Benjamin Clement Lucas
- 68Wallaby Number
Ben Lucas was a brilliant flanker who forced his way into the Australian team and became the outstanding flanker in Australia until a cruel injury ended his career. He began his senior career with the unfashionable East Brisbane club in 1903 as a wing three-quarter. In the next season, Lucas moved to flanker for Easts and found his true position. The backrow competition in Brisbane was fierce and Lucas was not chosen for Queensland until 1905 after he had switched clubs and moved to South Brisbane. He made his State debut along with two other future internationals - Peter Flanagan and Jack Fihelly. After seeing Lucas perform brilliantly in both Brisbane matches, Jim Henderson was so impressed that he marked Lucas down for the Wallaby tour of New Zealand later in the year. Henderson, who was up from Sydney for the matches in his capacity as an Australian selector, was also named as manager of the Australian touring team. When the Australian team was announced after the interstate games in Brisbane, Lucas was included along with nine other team-mates.
Later, when the Queensland team was hit by an influenza epidemic and played badly in both matches in Sydney, southern critics could not believe that players such as McLean and Fred Nicholson had been selected and this counted against them on the tour. On the other hand, the critics agreed that Ned O’Brien and Lucas were outstanding for Queensland and worthy of selection. The touring forwards were oddly chosen with only three front rowers in the team. When Jimmy Clarken was rested for the third tour match at Lancaster Park, Lucas was drafted into the front row with Oxlade and Burdon. So impressively did Lucas perform that he was chosen for the Test match at Dunedin and in the remaining games on the tour. Blair Swannell rated Lucas highly in a letter to JC Davis, the editor of The Referee, which he published. At the tour’s end, Henderson told The Referee that Lucas was the most improved player on the tour.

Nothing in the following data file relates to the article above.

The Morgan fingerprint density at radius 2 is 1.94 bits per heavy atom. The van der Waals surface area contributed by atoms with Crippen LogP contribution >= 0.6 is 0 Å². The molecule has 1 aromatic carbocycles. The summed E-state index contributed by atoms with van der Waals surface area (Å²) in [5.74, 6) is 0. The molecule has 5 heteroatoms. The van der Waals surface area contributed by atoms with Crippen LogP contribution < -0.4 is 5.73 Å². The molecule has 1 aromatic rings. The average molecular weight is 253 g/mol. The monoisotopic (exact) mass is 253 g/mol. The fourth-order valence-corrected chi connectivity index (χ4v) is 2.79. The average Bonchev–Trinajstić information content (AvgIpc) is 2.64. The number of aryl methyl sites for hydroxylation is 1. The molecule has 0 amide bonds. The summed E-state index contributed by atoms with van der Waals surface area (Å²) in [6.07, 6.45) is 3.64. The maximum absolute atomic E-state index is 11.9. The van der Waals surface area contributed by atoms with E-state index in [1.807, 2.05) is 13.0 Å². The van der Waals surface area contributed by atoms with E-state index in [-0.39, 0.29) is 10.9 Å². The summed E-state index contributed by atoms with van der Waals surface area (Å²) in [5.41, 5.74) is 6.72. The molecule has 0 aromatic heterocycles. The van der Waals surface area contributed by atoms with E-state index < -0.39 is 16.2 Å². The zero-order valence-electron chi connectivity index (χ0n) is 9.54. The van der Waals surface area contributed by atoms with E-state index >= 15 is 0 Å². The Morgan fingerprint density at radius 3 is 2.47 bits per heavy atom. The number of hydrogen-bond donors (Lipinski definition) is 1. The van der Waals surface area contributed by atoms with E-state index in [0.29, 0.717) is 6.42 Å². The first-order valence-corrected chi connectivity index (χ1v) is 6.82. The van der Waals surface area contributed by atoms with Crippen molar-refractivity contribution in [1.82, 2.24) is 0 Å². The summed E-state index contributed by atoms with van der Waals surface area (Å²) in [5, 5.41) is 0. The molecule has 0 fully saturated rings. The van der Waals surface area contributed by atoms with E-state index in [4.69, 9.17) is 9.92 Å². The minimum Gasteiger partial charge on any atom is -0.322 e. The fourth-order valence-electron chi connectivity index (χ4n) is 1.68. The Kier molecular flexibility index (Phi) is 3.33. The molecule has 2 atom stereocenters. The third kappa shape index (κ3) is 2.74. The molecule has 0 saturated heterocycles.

Having returned a proven international performer, Lucas rose to great heights in the next two seasons when he formed a formidable backrow with Fihelly and Flanagan in all three interstate matches. In 1907, Ben Lucas looked forward to tackling the All Blacks on their tour of Australia. In the opening interstate clash in Sydney, he commiserated with his old team -mate, Harold Judd, who suffered a broken leg that ended his representative career. Lucas played an inspirational game and spearheaded Queensland to a win by 11 points to 6. Next match, poor Ben Lucas felt the hand of fate. He suffered a crippling knee injury that ended his career prematurely. As it was, Peter Flanagan took the Test flanker’s position against the All Blacks that would have gone to Lucas, and Jack Fihelly joined Flanagan in the back row for the second Test match. Lucas was such a fine footballer that he does not deserve to be dismissed as a ‘one Test wonder’. He was much too fine a footballer for that epithet.